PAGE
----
I'll stop talking about emergence. My job now is to read more. I'm perfectly well aware that a lot of smart people find emergence meaningful. I don't. Hydrogen's not wet and oxygen's not wet, but water is wet. Ok. I don't find that interesting or meaningful. Atoms don't have chair-ness in them but my chair's made of atoms. What of it. 

But when it comes to consciousness, it's even worse. If you tell me that consciousness is an emergent property, that tells me even LESS than telling me wetness emerges from hydrogen and oxygen. Because with consciousness, you can't even tell me WHAT it emerges from. Does consciousness emerge from brain goo? Or from computations that may be implemented in any suitable substrate? Nobody knows. So calling consciousness emergent is doubly meaningless. First because emergence in general is meaningless (in my opinion) and secondly because nobody can say with authority what consciousness even emerges from. 

Having now gotten in one more remark about emergence I will go do some more reading on the topic. Perhaps I'll learn something.

It basically means we don't know anything other than it's more than the sum of it's parts.

20 hours ago, FreeWill said:

Isn't the sense of self is: self-awareness?

My dog, by all conventional thinking is not self-aware but I have no doubt that she has a sense of self; perhaps if I add preservation to "a sense of self" it'll become clear.

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1 hour ago, dimreepr said:

My dog, by all conventional thinking is not self-aware

Conventional? I think this may be a minority position, but welcome correction. 

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22 minutes ago, iNow said:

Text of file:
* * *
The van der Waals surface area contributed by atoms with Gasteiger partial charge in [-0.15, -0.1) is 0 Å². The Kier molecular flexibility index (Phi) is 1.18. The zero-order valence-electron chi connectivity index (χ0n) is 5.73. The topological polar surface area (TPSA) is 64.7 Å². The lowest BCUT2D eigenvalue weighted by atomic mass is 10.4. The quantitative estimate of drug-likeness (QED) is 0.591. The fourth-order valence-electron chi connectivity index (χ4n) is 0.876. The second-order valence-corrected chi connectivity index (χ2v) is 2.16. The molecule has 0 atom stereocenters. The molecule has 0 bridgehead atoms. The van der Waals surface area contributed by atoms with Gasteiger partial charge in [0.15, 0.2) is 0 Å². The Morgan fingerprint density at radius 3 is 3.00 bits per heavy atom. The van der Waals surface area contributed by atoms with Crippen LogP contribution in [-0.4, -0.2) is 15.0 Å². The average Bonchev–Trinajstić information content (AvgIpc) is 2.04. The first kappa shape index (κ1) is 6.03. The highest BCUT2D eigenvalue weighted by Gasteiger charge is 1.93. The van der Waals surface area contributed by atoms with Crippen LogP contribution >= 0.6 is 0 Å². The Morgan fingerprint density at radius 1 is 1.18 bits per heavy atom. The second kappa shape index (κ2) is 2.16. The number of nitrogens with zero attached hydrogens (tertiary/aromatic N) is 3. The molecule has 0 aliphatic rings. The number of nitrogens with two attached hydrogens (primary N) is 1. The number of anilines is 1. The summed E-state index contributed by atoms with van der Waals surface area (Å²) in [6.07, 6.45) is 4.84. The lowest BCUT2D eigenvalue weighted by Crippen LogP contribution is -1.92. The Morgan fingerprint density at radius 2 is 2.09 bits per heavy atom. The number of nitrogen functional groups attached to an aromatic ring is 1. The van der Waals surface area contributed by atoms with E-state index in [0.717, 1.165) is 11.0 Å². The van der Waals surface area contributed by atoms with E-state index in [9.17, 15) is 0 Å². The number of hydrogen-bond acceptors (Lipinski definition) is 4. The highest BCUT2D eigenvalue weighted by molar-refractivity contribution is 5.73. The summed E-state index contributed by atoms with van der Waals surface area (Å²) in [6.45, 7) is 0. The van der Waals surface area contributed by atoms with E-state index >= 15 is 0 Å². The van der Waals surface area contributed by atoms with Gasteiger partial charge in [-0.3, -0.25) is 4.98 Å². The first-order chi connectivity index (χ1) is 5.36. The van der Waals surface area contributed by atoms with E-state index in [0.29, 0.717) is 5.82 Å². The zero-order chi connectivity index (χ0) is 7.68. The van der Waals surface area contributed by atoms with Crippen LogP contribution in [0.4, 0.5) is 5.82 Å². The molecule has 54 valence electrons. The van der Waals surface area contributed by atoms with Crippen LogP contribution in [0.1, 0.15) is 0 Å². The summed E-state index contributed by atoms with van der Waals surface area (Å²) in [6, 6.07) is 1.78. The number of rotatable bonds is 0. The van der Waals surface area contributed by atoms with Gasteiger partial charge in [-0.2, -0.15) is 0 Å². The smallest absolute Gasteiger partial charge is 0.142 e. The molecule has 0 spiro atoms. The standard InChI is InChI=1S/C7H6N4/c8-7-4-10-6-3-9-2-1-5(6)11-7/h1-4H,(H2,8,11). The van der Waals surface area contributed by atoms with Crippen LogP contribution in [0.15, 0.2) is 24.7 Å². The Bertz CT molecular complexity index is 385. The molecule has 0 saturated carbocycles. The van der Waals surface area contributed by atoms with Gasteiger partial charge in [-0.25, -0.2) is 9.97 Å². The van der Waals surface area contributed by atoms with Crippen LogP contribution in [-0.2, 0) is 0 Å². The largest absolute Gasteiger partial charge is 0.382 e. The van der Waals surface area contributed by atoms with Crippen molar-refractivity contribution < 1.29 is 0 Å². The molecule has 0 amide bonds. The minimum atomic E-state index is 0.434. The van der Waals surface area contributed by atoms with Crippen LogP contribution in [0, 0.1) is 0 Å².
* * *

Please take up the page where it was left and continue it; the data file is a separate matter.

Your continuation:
Conventional? I think this may be a minority position, but welcome correction. 

Did the tests change? OK, I'll go down a level

Quote

My dog My worm, by all conventional thinking is not self-aware

 

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3 hours ago, dimreepr said:

My dog, by all conventional thinking is not self-aware but I have no doubt that she has a sense of self; perhaps if I add preservation to "a sense of self" it'll become clear.

Dogs has the intelligence level of a 2-3 years old child.

A dog is aware about it self.

It is aware also that it is not every other dog or living creature and that s/he is not the environment.

It knows it's exact space (try to touch a guarding dog). 

I think dogs are self-aware at some level

A dog is also aware what is thought to him and can use that knowledge when needed without command. 

A dog can even show you  what it knows even you do not ask it.

Edited by FreeWill

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3 minutes ago, FreeWill said:

Dogs has the intelligence level of a 2-3 years old child.

A dog is aware about it self.

It is aware also that it is not every other dog or living creature and that s/he is not the environment.

It knows it's exact space (try to touch a guarding dog). 

I think dogs are self-aware at some level

What about my worm?